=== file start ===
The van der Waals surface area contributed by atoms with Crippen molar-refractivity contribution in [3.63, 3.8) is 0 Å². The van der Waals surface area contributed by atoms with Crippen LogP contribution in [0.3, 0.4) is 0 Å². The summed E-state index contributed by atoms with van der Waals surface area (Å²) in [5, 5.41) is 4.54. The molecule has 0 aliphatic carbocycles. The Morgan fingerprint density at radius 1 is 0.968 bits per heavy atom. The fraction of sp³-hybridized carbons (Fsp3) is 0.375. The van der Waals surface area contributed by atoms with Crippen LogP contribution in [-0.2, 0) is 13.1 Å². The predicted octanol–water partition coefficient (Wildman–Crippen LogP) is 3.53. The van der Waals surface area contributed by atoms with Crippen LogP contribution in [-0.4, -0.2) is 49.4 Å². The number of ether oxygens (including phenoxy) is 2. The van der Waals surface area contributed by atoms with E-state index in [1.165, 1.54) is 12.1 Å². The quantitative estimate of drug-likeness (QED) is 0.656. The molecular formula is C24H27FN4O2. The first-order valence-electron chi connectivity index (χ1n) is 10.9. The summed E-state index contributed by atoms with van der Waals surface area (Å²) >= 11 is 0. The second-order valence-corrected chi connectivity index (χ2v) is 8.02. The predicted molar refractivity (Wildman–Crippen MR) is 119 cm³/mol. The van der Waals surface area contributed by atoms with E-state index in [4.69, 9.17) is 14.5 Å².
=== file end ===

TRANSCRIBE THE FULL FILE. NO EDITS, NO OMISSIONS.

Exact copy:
The van der Waals surface area contributed by atoms with Crippen molar-refractivity contribution in [3.63, 3.8) is 0 Å². The van der Waals surface area contributed by atoms with Crippen LogP contribution in [0.3, 0.4) is 0 Å². The summed E-state index contributed by atoms with van der Waals surface area (Å²) in [5, 5.41) is 4.54. The molecule has 0 aliphatic carbocycles. The Morgan fingerprint density at radius 1 is 0.968 bits per heavy atom. The fraction of sp³-hybridized carbons (Fsp3) is 0.375. The van der Waals surface area contributed by atoms with Crippen LogP contribution in [-0.2, 0) is 13.1 Å². The predicted octanol–water partition coefficient (Wildman–Crippen LogP) is 3.53. The van der Waals surface area contributed by atoms with Crippen LogP contribution in [-0.4, -0.2) is 49.4 Å². The number of ether oxygens (including phenoxy) is 2. The van der Waals surface area contributed by atoms with E-state index in [1.165, 1.54) is 12.1 Å². The quantitative estimate of drug-likeness (QED) is 0.656. The molecular formula is C24H27FN4O2. The first-order valence-electron chi connectivity index (χ1n) is 10.9. The summed E-state index contributed by atoms with van der Waals surface area (Å²) >= 11 is 0. The second-order valence-corrected chi connectivity index (χ2v) is 8.02. The predicted molar refractivity (Wildman–Crippen MR) is 119 cm³/mol. The van der Waals surface area contributed by atoms with E-state index in [4.69, 9.17) is 14.5 Å².